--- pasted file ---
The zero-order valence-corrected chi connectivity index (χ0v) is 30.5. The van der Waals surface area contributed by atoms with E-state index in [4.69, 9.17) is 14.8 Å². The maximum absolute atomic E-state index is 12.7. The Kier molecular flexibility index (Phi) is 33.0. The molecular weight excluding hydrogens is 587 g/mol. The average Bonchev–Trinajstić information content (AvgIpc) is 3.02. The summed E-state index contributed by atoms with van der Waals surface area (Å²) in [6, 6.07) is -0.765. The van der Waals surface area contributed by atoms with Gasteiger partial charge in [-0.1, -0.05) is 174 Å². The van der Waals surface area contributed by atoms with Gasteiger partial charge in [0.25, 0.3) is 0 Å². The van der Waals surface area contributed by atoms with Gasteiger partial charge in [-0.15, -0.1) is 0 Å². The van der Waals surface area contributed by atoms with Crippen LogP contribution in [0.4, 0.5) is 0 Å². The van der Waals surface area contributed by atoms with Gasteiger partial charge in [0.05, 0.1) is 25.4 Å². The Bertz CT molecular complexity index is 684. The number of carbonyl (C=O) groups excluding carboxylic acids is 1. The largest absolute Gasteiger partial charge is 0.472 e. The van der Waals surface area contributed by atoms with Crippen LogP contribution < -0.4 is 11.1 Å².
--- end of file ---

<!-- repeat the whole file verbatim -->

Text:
The zero-order valence-corrected chi connectivity index (χ0v) is 30.5. The van der Waals surface area contributed by atoms with E-state index in [4.69, 9.17) is 14.8 Å². The maximum absolute atomic E-state index is 12.7. The Kier molecular flexibility index (Phi) is 33.0. The molecular weight excluding hydrogens is 587 g/mol. The average Bonchev–Trinajstić information content (AvgIpc) is 3.02. The summed E-state index contributed by atoms with van der Waals surface area (Å²) in [6, 6.07) is -0.765. The van der Waals surface area contributed by atoms with Gasteiger partial charge in [-0.1, -0.05) is 174 Å². The van der Waals surface area contributed by atoms with Gasteiger partial charge in [0.25, 0.3) is 0 Å². The van der Waals surface area contributed by atoms with Gasteiger partial charge in [-0.15, -0.1) is 0 Å². The van der Waals surface area contributed by atoms with Crippen LogP contribution in [0.4, 0.5) is 0 Å². The van der Waals surface area contributed by atoms with Gasteiger partial charge in [0.05, 0.1) is 25.4 Å². The Bertz CT molecular complexity index is 684. The number of carbonyl (C=O) groups excluding carboxylic acids is 1. The largest absolute Gasteiger partial charge is 0.472 e. The van der Waals surface area contributed by atoms with Crippen LogP contribution < -0.4 is 11.1 Å².